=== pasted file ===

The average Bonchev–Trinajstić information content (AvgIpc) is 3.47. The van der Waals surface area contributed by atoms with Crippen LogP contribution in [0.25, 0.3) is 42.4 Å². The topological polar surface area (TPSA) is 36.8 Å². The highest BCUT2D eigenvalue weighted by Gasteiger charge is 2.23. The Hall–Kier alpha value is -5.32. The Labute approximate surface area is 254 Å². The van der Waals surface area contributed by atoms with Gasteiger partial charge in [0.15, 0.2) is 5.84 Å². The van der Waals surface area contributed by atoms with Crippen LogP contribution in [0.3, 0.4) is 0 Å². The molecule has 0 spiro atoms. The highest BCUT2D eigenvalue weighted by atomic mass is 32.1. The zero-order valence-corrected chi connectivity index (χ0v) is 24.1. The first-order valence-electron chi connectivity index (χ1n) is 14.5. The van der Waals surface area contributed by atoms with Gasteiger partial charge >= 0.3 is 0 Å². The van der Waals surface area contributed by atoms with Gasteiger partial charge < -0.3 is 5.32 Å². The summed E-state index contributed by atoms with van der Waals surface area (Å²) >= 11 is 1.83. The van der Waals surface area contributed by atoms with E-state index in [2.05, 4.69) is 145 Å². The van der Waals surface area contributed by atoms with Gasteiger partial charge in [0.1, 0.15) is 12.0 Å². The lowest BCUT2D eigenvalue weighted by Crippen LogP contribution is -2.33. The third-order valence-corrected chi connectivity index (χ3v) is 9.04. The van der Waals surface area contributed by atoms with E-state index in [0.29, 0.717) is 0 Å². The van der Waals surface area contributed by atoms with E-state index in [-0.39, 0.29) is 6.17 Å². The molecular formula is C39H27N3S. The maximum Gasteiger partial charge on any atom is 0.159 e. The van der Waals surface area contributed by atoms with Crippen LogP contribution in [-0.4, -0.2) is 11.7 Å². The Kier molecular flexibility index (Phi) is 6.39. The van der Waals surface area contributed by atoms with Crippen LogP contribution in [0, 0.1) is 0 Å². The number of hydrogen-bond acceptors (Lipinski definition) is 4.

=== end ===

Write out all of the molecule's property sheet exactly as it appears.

The average Bonchev–Trinajstić information content (AvgIpc) is 3.47. The van der Waals surface area contributed by atoms with Crippen LogP contribution in [0.25, 0.3) is 42.4 Å². The topological polar surface area (TPSA) is 36.8 Å². The highest BCUT2D eigenvalue weighted by Gasteiger charge is 2.23. The Hall–Kier alpha value is -5.32. The Labute approximate surface area is 254 Å². The van der Waals surface area contributed by atoms with Gasteiger partial charge in [0.15, 0.2) is 5.84 Å². The van der Waals surface area contributed by atoms with Crippen LogP contribution in [0.3, 0.4) is 0 Å². The molecule has 0 spiro atoms. The highest BCUT2D eigenvalue weighted by atomic mass is 32.1. The zero-order valence-corrected chi connectivity index (χ0v) is 24.1. The first-order valence-electron chi connectivity index (χ1n) is 14.5. The van der Waals surface area contributed by atoms with Gasteiger partial charge >= 0.3 is 0 Å². The van der Waals surface area contributed by atoms with Gasteiger partial charge < -0.3 is 5.32 Å². The summed E-state index contributed by atoms with van der Waals surface area (Å²) >= 11 is 1.83. The van der Waals surface area contributed by atoms with E-state index in [2.05, 4.69) is 145 Å². The van der Waals surface area contributed by atoms with Gasteiger partial charge in [0.1, 0.15) is 12.0 Å². The lowest BCUT2D eigenvalue weighted by Crippen LogP contribution is -2.33. The third-order valence-corrected chi connectivity index (χ3v) is 9.04. The van der Waals surface area contributed by atoms with E-state index in [0.29, 0.717) is 0 Å². The van der Waals surface area contributed by atoms with E-state index in [-0.39, 0.29) is 6.17 Å². The molecular formula is C39H27N3S. The maximum Gasteiger partial charge on any atom is 0.159 e. The van der Waals surface area contributed by atoms with Crippen LogP contribution in [-0.4, -0.2) is 11.7 Å². The Kier molecular flexibility index (Phi) is 6.39. The van der Waals surface area contributed by atoms with Crippen LogP contribution in [0, 0.1) is 0 Å². The number of hydrogen-bond acceptors (Lipinski definition) is 4.